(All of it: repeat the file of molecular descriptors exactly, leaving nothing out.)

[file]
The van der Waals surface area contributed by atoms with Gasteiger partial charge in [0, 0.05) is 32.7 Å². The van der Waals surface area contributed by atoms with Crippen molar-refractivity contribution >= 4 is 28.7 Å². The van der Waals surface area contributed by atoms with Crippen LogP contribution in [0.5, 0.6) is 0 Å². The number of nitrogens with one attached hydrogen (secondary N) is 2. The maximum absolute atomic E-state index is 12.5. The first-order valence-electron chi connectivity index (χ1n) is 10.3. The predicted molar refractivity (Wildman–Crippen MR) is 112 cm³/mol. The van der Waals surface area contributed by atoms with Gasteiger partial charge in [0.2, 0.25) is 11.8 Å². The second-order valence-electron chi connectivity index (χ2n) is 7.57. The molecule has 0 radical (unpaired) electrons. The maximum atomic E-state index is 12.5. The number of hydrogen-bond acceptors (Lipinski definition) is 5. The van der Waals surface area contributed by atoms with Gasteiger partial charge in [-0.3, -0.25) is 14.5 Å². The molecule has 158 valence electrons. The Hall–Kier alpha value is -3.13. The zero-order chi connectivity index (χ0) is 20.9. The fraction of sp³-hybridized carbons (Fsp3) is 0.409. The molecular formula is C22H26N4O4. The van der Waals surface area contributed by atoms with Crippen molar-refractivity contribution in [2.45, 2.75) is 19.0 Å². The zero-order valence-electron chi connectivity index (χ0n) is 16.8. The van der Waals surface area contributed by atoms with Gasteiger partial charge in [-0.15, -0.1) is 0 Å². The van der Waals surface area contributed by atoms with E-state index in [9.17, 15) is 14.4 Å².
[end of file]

The van der Waals surface area contributed by atoms with Gasteiger partial charge in [0, 0.05) is 32.7 Å². The van der Waals surface area contributed by atoms with Crippen molar-refractivity contribution >= 4 is 28.7 Å². The van der Waals surface area contributed by atoms with Crippen LogP contribution in [0.5, 0.6) is 0 Å². The number of nitrogens with one attached hydrogen (secondary N) is 2. The maximum absolute atomic E-state index is 12.5. The first-order valence-electron chi connectivity index (χ1n) is 10.3. The predicted molar refractivity (Wildman–Crippen MR) is 112 cm³/mol. The van der Waals surface area contributed by atoms with Gasteiger partial charge in [0.2, 0.25) is 11.8 Å². The second-order valence-electron chi connectivity index (χ2n) is 7.57. The molecule has 0 radical (unpaired) electrons. The maximum atomic E-state index is 12.5. The number of hydrogen-bond acceptors (Lipinski definition) is 5. The van der Waals surface area contributed by atoms with Gasteiger partial charge in [-0.3, -0.25) is 14.5 Å². The molecule has 158 valence electrons. The Hall–Kier alpha value is -3.13. The zero-order chi connectivity index (χ0) is 20.9. The fraction of sp³-hybridized carbons (Fsp3) is 0.409. The molecular formula is C22H26N4O4. The van der Waals surface area contributed by atoms with Crippen molar-refractivity contribution in [2.45, 2.75) is 19.0 Å². The zero-order valence-electron chi connectivity index (χ0n) is 16.8. The van der Waals surface area contributed by atoms with Gasteiger partial charge in [-0.15, -0.1) is 0 Å². The van der Waals surface area contributed by atoms with E-state index in [9.17, 15) is 14.4 Å².